EU tells Sweden to cover up snus flavours
Published: 10 Jul 2014 14:55 GMT+02:00
- Snuff use in pregnancy linked to cleft palate (16 Jan 14)
- Nicotine poisoning rockets mid e-cig battle (30 Dec 13)
- Smoking can affect DNA: Swedish study (18 Dec 13)
- EU snuffs it in Swedish snus aroma battle (08 Oct 13)
Last year Sweden won a battle with the European parliament to keep flavoured snus. Sweden will not only keep its beloved moist tobacco - the nation will also continue to determine the content of snus on its own terms.
However, the EU is holding out in one regard: the flavours cannot be written on the label.
"When it comes to snus, the EU has regulated how the packaging should look. For example, one can't write that it's licorice snus or vanilla snus. It can only say snus," health minister Maria Larsson told news agency TT.
When asked how buyers would know what flavour they were getting, Larsson responded, "That's a good question. But it can be published in some other way."
On Thursday the Swedish government appointed an analyst to come up with suggestions for how the EU's Tobacco Products Directive should be applied in Sweden. For cigarettes, for instance, the directive stipulates that two-thirds of both sides of the packet should be covered by warning text and images.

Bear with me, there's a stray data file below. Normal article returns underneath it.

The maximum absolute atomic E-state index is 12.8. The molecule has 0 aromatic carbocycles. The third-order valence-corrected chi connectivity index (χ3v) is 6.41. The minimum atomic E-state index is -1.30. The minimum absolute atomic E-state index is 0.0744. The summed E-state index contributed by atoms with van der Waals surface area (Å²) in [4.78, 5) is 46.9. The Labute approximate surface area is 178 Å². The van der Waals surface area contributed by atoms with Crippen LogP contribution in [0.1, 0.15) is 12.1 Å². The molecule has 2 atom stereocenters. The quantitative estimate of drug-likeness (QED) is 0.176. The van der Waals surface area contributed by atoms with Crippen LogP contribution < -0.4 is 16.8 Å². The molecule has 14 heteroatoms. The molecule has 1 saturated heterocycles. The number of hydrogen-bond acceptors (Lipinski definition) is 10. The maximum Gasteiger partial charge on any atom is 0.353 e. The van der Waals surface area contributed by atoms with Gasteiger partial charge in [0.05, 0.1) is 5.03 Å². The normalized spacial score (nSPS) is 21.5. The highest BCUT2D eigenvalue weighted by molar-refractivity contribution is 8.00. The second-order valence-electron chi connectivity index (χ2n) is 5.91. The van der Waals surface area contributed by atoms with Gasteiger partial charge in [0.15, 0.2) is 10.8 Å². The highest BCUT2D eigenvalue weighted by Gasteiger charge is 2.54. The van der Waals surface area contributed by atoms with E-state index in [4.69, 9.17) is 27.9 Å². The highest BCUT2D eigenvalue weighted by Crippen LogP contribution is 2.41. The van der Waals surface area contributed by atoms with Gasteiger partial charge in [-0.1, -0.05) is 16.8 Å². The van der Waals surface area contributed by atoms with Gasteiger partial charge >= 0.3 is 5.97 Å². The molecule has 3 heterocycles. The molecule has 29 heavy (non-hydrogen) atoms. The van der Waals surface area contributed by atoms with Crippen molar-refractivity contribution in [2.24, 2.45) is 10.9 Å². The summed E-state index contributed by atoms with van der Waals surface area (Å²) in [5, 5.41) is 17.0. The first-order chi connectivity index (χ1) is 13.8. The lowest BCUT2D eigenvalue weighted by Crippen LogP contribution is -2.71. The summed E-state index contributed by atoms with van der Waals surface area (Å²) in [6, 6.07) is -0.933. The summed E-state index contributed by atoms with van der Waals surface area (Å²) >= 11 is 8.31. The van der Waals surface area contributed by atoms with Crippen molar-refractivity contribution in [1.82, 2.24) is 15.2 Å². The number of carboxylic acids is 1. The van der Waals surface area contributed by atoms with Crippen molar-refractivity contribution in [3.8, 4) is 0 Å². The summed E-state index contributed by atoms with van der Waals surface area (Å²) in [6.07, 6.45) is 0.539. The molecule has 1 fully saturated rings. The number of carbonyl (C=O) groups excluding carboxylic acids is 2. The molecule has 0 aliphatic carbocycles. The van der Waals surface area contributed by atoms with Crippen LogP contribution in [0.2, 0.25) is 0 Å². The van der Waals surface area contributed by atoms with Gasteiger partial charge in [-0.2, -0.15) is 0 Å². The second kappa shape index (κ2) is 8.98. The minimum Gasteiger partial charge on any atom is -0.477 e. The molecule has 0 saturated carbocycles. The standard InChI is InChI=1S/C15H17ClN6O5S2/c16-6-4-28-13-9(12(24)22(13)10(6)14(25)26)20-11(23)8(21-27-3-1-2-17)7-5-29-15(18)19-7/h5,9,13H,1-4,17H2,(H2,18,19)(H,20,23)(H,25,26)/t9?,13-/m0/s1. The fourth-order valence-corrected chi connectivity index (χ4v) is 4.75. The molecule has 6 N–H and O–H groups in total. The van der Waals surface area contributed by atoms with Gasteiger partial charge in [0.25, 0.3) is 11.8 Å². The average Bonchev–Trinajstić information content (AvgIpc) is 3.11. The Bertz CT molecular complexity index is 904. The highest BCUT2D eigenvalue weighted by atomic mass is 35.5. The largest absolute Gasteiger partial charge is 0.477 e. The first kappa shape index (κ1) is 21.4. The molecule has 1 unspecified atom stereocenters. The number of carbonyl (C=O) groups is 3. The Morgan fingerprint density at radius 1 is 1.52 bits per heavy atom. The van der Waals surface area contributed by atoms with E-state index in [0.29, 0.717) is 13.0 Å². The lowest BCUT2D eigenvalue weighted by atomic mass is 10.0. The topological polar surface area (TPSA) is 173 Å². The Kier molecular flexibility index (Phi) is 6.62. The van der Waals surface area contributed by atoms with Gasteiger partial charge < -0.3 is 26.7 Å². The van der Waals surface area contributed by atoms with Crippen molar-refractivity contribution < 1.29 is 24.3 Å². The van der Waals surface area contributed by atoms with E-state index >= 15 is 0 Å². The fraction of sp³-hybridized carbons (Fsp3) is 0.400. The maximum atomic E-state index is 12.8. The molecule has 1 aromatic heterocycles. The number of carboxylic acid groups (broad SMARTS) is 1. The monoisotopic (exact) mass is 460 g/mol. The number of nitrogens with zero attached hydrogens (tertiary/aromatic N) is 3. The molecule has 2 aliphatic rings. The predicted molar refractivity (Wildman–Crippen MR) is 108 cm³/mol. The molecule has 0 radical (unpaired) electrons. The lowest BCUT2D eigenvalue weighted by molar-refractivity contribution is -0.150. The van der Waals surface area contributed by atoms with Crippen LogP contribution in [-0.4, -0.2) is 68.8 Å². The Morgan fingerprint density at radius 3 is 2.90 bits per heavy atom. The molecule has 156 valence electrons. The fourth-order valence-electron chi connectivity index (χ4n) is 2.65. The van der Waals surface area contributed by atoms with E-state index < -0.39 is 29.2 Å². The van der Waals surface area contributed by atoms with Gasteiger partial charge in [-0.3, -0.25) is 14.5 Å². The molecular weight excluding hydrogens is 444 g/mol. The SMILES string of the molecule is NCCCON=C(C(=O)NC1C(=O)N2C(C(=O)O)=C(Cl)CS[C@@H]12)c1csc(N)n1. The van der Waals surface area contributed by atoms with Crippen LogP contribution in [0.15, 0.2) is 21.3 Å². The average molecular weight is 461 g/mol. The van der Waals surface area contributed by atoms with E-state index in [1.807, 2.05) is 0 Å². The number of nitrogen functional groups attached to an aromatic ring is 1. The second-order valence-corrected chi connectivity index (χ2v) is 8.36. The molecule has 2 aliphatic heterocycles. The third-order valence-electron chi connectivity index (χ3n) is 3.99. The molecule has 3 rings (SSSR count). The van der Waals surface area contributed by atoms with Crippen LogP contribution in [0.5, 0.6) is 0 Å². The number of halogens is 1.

Under current Swedish regulations only 30 percent of the front and 40 percent of the back must consist of warnings.
Analyst Göran Lundahl's job is to determine how these warnings can be formatted so they do not clash with Sweden's freedom of the press act. He will also investigate methods of earmarking tobacco products to make it more difficult to smuggle tobacco.
The directive banned snus sales throughout the EU, but Sweden was granted an exception. Sweden may continue to produce and sell Sweden, but may not export the products to other EU nations.
The EU also granted Sweden the right to decide what e-cigarette rules will look like. Health Minister Larsson said that the devices can be "commendable" if used to overcome addiction, but risk becoming a gateway to other sorts of tobacco products with higher nicotine content.
A possible permit for selling tobacco products will also be investigated.
The number of smoking adults in Sweden has been decreasing steadily, but statistics from the Health and Human Services Department (Socialstyrelsen) reveal that about 12,000 Swedes still die each year due to smoking.
The EU's Tobacco Products Directive will be put into effect in 2016.
See also: EU sues Denmark for failing to ban snus